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For the family? : how class and gender shape women's work / Sarah Damaske.

By: Damaske, Sarah.
Material type: TextTextPublisher: New York : Oxford University Press, c2011Description: xiii, 228 p. : ill. ; 25 cm.ISBN: 9780199791507 (hardback : acid-free paper); 0199791503 (hardback : acid-free paper); 9780199791491 (paperback : acid-free paper); 019979149X (paperback : acid-free paper).Subject(s): Women -- Employment -- Economic aspects -- United States | Social classes -- Economic aspects -- United States | Women -- United States -- Economic conditions | Women -- United States -- Social conditions | Work and family -- United StatesDDC classification: 331.40973
Contents:
The need and choice myths -- The shape of women's work pathways -- A "major career woman" : how women develop early expectations about work -- Working steadily : good work and family support across classes -- Pulling back : divergent routes to similar pathways -- A life interrupted : cumulative disadvantages disrupt plans -- For the family : how women account for work decisions -- Having it all : egalitarian dreams deferred.
Summary: In the contentious debate about women and work, conventional wisdom holds that middle-class women can decide if they work, while working-class women need to work. Yet, even after the recent economic crisis, middle-class women are more likely to work than working-class women. Damaske deflates the myth that financial needs dictate if women work, revealing that financial resources make it easier for women to remain at work and not easier to leave it.
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Item type Current location Call number Status Date due Barcode
Book University of Texas At Tyler
Stacks - 3rd Floor
HD6095 .D36 2011 (Browse shelf) Available 0000002203859

Includes bibliographical references (p. [201]-213) and index.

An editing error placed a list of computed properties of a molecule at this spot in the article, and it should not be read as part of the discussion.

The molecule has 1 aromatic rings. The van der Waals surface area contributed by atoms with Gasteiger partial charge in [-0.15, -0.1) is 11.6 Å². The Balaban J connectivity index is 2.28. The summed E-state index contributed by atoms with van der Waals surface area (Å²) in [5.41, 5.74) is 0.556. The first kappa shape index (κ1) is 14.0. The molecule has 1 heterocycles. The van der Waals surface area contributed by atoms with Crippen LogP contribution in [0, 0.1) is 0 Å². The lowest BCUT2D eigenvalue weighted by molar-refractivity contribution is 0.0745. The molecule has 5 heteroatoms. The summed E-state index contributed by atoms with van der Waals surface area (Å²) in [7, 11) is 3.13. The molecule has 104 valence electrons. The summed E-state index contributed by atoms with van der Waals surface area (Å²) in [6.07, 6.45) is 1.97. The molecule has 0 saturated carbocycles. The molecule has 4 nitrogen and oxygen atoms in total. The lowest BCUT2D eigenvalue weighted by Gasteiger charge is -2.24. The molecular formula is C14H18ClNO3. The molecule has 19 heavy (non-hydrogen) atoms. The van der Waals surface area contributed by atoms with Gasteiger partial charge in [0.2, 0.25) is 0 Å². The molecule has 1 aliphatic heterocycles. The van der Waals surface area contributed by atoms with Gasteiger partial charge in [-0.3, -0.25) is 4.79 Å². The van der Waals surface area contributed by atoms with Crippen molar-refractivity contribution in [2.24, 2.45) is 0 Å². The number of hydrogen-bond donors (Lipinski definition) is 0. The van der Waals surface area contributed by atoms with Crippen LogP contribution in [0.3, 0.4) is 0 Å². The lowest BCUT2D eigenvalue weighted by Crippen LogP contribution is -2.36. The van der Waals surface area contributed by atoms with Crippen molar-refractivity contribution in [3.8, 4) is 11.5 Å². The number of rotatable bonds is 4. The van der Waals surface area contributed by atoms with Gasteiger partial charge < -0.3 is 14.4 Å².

The need and choice myths -- The shape of women's work pathways -- A "major career woman" : how women develop early expectations about work -- Working steadily : good work and family support across classes -- Pulling back : divergent routes to similar pathways -- A life interrupted : cumulative disadvantages disrupt plans -- For the family : how women account for work decisions -- Having it all : egalitarian dreams deferred.

In the contentious debate about women and work, conventional wisdom holds that middle-class women can decide if they work, while working-class women need to work. Yet, even after the recent economic crisis, middle-class women are more likely to work than working-class women. Damaske deflates the myth that financial needs dictate if women work, revealing that financial resources make it easier for women to remain at work and not easier to leave it.

Reviews provided by Syndetics

CHOICE Review

The established view on female labor force participation is that only poor women work to supplement their husband's income. The usual perception is that white middle-class women can choose whether or not to work, while lower-class women and women of color have no choice but to work. A refreshingly different and novel argument is put forth by Damaske (Pennsylvania State Univ.), who argues that this premise on women's labor force participation fails to explain why in the year 2009, women with higher education had substantially higher labor force participation rates than less educated and poorer women. Damaske hypothesizes that women's labor force decisions are influenced as much by their own education, class, and racial background as by family needs. Resulting from in-depth interviews of 80 women, the book discusses complex patterns of personal human capital, taste, and preference on the one hand and familial pressure on the other that drive women's labor force participation in the contemporary US. This pathbreaking book is valuable reading for students of labor economics, sociology, and gender studies, as well as faculty, policy makers, and related professionals. Summing Up: Highly recommended. Students, upper-division undergraduate and up; faculty and researchers; professionals; general readers. S. Chaudhuri University of Wisconsin, Eau Claire

Author notes provided by Syndetics

Sarah Damaske is a postdoctoral fellow in the Sociology Department at Rice University.

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